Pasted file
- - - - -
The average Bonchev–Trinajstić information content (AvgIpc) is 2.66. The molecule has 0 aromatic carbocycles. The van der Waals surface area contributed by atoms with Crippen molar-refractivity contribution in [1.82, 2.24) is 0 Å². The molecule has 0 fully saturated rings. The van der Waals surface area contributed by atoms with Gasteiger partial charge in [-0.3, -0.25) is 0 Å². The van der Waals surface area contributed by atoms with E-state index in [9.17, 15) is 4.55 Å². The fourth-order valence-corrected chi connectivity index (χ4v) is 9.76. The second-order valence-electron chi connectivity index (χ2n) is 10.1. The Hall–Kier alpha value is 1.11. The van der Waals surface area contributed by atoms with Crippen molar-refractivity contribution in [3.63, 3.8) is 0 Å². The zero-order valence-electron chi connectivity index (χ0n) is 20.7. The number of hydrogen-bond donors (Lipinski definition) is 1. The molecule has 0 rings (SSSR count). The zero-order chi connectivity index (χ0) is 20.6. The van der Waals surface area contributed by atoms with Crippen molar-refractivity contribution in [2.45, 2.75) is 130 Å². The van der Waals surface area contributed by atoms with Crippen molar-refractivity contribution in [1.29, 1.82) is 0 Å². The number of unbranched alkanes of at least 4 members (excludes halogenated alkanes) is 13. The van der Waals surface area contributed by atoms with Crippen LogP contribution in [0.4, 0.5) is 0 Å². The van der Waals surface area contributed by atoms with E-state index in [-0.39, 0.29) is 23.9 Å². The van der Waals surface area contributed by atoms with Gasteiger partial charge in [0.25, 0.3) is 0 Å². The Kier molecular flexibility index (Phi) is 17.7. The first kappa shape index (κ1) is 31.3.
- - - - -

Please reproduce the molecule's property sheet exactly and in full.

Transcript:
The average Bonchev–Trinajstić information content (AvgIpc) is 2.66. The molecule has 0 aromatic carbocycles. The van der Waals surface area contributed by atoms with Crippen molar-refractivity contribution in [1.82, 2.24) is 0 Å². The molecule has 0 fully saturated rings. The van der Waals surface area contributed by atoms with Gasteiger partial charge in [-0.3, -0.25) is 0 Å². The van der Waals surface area contributed by atoms with E-state index in [9.17, 15) is 4.55 Å². The fourth-order valence-corrected chi connectivity index (χ4v) is 9.76. The second-order valence-electron chi connectivity index (χ2n) is 10.1. The Hall–Kier alpha value is 1.11. The van der Waals surface area contributed by atoms with Crippen molar-refractivity contribution in [3.63, 3.8) is 0 Å². The zero-order valence-electron chi connectivity index (χ0n) is 20.7. The number of hydrogen-bond donors (Lipinski definition) is 1. The molecule has 0 rings (SSSR count). The zero-order chi connectivity index (χ0) is 20.6. The van der Waals surface area contributed by atoms with Crippen molar-refractivity contribution in [2.45, 2.75) is 130 Å². The van der Waals surface area contributed by atoms with Crippen molar-refractivity contribution in [1.29, 1.82) is 0 Å². The number of unbranched alkanes of at least 4 members (excludes halogenated alkanes) is 13. The van der Waals surface area contributed by atoms with Crippen LogP contribution in [0.4, 0.5) is 0 Å². The van der Waals surface area contributed by atoms with E-state index in [-0.39, 0.29) is 23.9 Å². The van der Waals surface area contributed by atoms with Gasteiger partial charge in [0.25, 0.3) is 0 Å². The Kier molecular flexibility index (Phi) is 17.7. The first kappa shape index (κ1) is 31.3.